Money Morning Chief Investment Strategist Keith Fitz-Gerald recommends that investors hold well-run companies in the "Unstoppable Trend industries. These industries will continue to thrive even when financial markets tank. The Unstoppable Trends include energy, war, demographics, technology, scarcity, and health because these sectors will always be in demand.

Raytheon Co. (NYSE: RTN) is a leader in the war industry, an Unstoppable Trend. This defense giant is one of the country's top defense companies, and it also has many contracts overseas.

In fact, RTN made the tomahawk missiles the U.S. military recently fired on targets in Syria. That means if the stock market crashes because of global instability, Raytheon could be a lucrative stock to own.

RTN stock is trading at $152.90, with shares up 7.75% year to date (YTD).

Microsoft Corp. (Nasdaq: MSFT) is another Unstoppable Trend leader.

MSFT is one of the best companies in the technology industry, and the world is reliant on technology. No matter what the market does, people and businesses around the world rely on products Microsoft makes to function. For instance, Microsoft is now the second-largest cloud-computing company in the world, and by developing the software people use to reach the cloud, it will always be in demand.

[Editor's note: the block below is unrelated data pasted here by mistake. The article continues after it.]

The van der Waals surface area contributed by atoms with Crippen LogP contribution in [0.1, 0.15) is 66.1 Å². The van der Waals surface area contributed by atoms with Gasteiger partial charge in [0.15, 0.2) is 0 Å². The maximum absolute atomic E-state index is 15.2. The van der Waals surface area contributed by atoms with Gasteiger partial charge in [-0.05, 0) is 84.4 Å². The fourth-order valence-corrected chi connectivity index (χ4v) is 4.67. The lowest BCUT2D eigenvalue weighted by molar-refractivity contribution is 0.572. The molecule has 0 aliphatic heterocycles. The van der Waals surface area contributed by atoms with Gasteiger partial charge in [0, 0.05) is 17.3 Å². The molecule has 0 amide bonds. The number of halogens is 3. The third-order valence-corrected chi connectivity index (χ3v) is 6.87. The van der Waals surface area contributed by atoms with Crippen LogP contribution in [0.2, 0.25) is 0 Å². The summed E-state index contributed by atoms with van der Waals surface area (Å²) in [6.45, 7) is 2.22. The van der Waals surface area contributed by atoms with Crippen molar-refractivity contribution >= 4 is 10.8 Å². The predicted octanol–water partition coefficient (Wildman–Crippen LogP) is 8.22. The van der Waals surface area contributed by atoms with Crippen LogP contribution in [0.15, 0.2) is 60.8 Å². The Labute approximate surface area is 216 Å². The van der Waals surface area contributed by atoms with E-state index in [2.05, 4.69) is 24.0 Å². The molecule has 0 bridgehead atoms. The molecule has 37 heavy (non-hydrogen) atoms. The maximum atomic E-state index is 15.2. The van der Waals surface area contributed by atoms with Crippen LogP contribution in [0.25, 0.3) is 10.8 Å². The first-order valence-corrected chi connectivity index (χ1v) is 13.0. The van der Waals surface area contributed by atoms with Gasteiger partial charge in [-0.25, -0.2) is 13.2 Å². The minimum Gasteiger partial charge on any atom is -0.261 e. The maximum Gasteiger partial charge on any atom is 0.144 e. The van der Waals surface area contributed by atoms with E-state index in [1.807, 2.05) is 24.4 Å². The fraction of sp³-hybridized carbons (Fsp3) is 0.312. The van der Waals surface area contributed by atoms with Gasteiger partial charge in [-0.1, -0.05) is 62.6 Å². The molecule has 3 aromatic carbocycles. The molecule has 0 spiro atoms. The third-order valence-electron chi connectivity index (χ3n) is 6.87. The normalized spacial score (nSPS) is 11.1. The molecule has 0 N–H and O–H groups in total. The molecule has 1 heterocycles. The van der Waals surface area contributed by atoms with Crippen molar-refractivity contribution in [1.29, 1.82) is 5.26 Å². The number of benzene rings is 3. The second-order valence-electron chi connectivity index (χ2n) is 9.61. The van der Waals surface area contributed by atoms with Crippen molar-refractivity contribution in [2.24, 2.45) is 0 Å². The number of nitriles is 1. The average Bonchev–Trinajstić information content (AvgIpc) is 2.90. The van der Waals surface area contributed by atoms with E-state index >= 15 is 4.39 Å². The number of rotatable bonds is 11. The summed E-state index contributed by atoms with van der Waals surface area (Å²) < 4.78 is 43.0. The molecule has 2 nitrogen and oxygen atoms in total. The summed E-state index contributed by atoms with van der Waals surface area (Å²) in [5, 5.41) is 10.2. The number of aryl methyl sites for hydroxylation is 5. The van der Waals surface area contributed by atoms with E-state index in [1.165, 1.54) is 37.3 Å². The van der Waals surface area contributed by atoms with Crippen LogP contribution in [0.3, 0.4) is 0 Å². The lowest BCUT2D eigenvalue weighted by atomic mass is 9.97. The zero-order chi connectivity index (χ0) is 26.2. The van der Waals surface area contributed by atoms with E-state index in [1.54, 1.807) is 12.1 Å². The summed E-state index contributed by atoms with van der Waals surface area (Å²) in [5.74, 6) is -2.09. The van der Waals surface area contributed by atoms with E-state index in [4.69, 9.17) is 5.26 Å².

MSFT stock is trading at $65.65, with shares up 5.68% YTD.

Becton Dickinson and Co. (NYSE: BDX) benefits from the Unstoppable Trend of demographics.

As populations age, they need more healthcare. And BDX fills that need. BDX delivers disposable medical supplies to hospitals, nursing homes, and physician's offices worldwide.

BDX is trading at $183.38, with shares up 10.76% YTD.

Now, if you're looking for a short-term strategy to profit from a market crash, we have you covered there, too.

If you're certain that the market is about to crash, you could set yourself up to make a profit. While shorting individual stocks is a possibility, it's also expensive and risky. Instead, a better option is shorting the entire S&P 500 with a reverse ETF like the ProShares Short S&P 500 (NYSE Arca: SH). As the S&P 500 falls, this ETF's value will go up.

However, if the market rises again, SH will fall. That's why it's a riskier play, but it could pay off for investors willing to absorb more risk.